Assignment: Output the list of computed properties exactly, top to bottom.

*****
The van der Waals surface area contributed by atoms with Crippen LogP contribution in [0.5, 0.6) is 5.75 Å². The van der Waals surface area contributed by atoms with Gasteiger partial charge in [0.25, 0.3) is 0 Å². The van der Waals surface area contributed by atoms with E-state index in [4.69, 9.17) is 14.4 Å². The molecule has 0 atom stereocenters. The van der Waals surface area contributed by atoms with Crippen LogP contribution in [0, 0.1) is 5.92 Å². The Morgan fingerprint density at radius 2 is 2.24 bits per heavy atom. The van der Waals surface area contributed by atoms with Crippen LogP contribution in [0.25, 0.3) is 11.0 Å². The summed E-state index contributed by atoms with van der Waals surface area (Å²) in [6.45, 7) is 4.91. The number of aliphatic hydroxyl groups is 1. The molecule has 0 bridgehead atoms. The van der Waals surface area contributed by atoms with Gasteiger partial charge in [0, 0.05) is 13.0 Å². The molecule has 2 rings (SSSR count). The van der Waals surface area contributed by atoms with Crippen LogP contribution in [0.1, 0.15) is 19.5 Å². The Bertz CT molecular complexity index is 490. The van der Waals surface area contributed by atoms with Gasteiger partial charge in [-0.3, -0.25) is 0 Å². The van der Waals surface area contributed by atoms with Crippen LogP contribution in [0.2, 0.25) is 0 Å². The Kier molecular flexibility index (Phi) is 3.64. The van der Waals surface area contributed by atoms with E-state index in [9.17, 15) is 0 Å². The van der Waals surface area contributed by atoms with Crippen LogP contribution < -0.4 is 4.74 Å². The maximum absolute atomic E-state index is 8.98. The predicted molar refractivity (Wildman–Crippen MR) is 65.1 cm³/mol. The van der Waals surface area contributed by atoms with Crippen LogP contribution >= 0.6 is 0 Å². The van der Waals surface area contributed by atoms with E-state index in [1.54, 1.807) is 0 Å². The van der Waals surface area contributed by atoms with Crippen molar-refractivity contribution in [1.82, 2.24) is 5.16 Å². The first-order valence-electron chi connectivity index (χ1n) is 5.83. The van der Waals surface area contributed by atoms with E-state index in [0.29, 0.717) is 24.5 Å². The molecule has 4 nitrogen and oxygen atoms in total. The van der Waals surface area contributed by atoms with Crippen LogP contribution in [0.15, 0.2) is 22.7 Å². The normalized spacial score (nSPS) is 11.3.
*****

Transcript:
The van der Waals surface area contributed by atoms with Crippen LogP contribution in [0.5, 0.6) is 5.75 Å². The van der Waals surface area contributed by atoms with Gasteiger partial charge in [0.25, 0.3) is 0 Å². The van der Waals surface area contributed by atoms with E-state index in [4.69, 9.17) is 14.4 Å². The molecule has 0 atom stereocenters. The van der Waals surface area contributed by atoms with Crippen LogP contribution in [0, 0.1) is 5.92 Å². The Morgan fingerprint density at radius 2 is 2.24 bits per heavy atom. The van der Waals surface area contributed by atoms with Crippen LogP contribution in [0.25, 0.3) is 11.0 Å². The summed E-state index contributed by atoms with van der Waals surface area (Å²) in [6.45, 7) is 4.91. The number of aliphatic hydroxyl groups is 1. The molecule has 0 bridgehead atoms. The van der Waals surface area contributed by atoms with Gasteiger partial charge in [0, 0.05) is 13.0 Å². The molecule has 2 rings (SSSR count). The van der Waals surface area contributed by atoms with Crippen LogP contribution in [0.1, 0.15) is 19.5 Å². The Bertz CT molecular complexity index is 490. The van der Waals surface area contributed by atoms with Gasteiger partial charge in [-0.3, -0.25) is 0 Å². The van der Waals surface area contributed by atoms with Crippen LogP contribution in [0.2, 0.25) is 0 Å². The Kier molecular flexibility index (Phi) is 3.64. The van der Waals surface area contributed by atoms with E-state index in [9.17, 15) is 0 Å². The van der Waals surface area contributed by atoms with Crippen LogP contribution < -0.4 is 4.74 Å². The maximum absolute atomic E-state index is 8.98. The predicted molar refractivity (Wildman–Crippen MR) is 65.1 cm³/mol. The van der Waals surface area contributed by atoms with Crippen LogP contribution >= 0.6 is 0 Å². The van der Waals surface area contributed by atoms with E-state index in [1.54, 1.807) is 0 Å². The van der Waals surface area contributed by atoms with Crippen molar-refractivity contribution in [1.82, 2.24) is 5.16 Å². The first-order valence-electron chi connectivity index (χ1n) is 5.83. The van der Waals surface area contributed by atoms with E-state index in [0.29, 0.717) is 24.5 Å². The molecule has 4 nitrogen and oxygen atoms in total. The van der Waals surface area contributed by atoms with Crippen LogP contribution in [0.15, 0.2) is 22.7 Å². The normalized spacial score (nSPS) is 11.3.